BERLIN, Germany: The international phase-down of dental amalgam through the widely ratified Minamata Convention on Mercury means that it is necessary to identify a suitable alternative. Glass hybrid and composites are currently the leading candidates for the replacement of dental amalgam. A recent study compared the efficacy and cost-effectiveness of the two materials and found that glass hybrids showed similar efficacy and greater cost-effectiveness, meaning that the material could be preferable as a replacement for amalgam.
In the first study of its kind, researchers tested a modern glass hybrid material against an established composite for the restoration of two-surface occlusal–proximal cavities in molars in the load-bearing area.
Patients in Croatia, Italy, Serbia and Turkey with two molars in need of restoration participated in the randomised controlled clinical trial. In each patient, one restoration was completed using glass hybrid material and the other was completed using composite material.
The materials were subsequently compared in each of the 180 patients—a total of 360 molars—and patients were followed up for a period of three years and examined by blinded investigators using FDI World Dental Federation criteria.
A total of 21 patients (27 molars) required follow-up treatment owing to complications; however, the two materials were found to have limited differences in complication-free time. When comparing the cost-effectiveness of the two materials, the researchers concluded that composite was more expensive at limited clinical benefit.
“If you want to use composite in these cases, you will need to accept high additional costs”
“Using the data from each country, we can show that the initial treatment costs were much lower for glass hybrids than for composites in three of the four countries,” commented Dr Falk Schwendicke, lead author of the study and Professor and Head of Oral Diagnostics and Health Services at Charité—Universitätsmedizin Berlin.
“Overall, we concluded that glass hybrid was more cost-effective than composite in this trial and that this was consistent in different settings. If you want to use composite in these cases, you will need to accept high additional costs,” he added.
Schwendicke explained that the researchers had expected that glass hybrids would be less costly; however, they did not expect that the difference in cost-effectiveness—also in the long term—would be so great. “I had expected possible efficacy differences to reduce the cost advantage of glass hybrids. However, this was not the case,” he said.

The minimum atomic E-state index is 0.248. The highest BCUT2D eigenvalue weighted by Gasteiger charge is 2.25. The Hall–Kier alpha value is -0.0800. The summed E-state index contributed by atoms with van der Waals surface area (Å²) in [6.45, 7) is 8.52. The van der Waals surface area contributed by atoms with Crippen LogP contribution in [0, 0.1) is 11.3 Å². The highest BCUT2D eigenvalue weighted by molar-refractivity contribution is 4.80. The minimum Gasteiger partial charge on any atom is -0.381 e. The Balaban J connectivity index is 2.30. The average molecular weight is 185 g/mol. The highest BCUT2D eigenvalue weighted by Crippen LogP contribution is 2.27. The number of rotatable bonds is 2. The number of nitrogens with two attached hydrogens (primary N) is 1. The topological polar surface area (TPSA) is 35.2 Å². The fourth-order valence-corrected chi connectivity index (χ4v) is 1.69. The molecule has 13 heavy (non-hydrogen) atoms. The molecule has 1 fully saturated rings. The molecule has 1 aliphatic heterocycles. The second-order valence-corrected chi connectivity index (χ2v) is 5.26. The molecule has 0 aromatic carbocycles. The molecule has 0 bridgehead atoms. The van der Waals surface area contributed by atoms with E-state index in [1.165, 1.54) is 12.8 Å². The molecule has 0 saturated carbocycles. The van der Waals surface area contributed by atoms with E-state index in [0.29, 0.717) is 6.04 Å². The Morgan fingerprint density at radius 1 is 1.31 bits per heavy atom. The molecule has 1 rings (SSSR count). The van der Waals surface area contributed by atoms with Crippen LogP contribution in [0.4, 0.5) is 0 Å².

According to Schwendicke, the findings of the study indicate that glass hybrid is a promising alternative for dental reconstructions. “Glass hybrid seems a good alternative to composites in this indication, at least from a cost-effectiveness perspective,” he explained. “After all, the cost differences reflect the differences in applicability and effort—highly important factors. Dentists and patients should consider glass hybrid for posterior teeth, after evaluating other facts. In any case, the results show that glass hybrid is not to be discounted—the data shows that this is a material to consider, and one that can be counted on.”
The European Union has committed to completely or largely eliminating mercury-containing products such as dental amalgam by 2030. Schwendicke said that, although more data was needed to corroborate the study findings, they may prove helpful in identifying a suitable replacement. “Composites are a good material and have potential; however, they come with high demands when placing them. Glass hybrids are, by default, less technique-sensitive and can, in this way, be seen as more like amalgam. This trial now shows that they are indeed a good alternative to composites, and I am very happy that there is a choice of materials that dentists can use when amalgam is no longer available.”
The study, titled “Cost-effectiveness of glass hybrid versus composite in a multi-country randomized trial”, was published in the April 2021 issue of the Journal of Dentistry .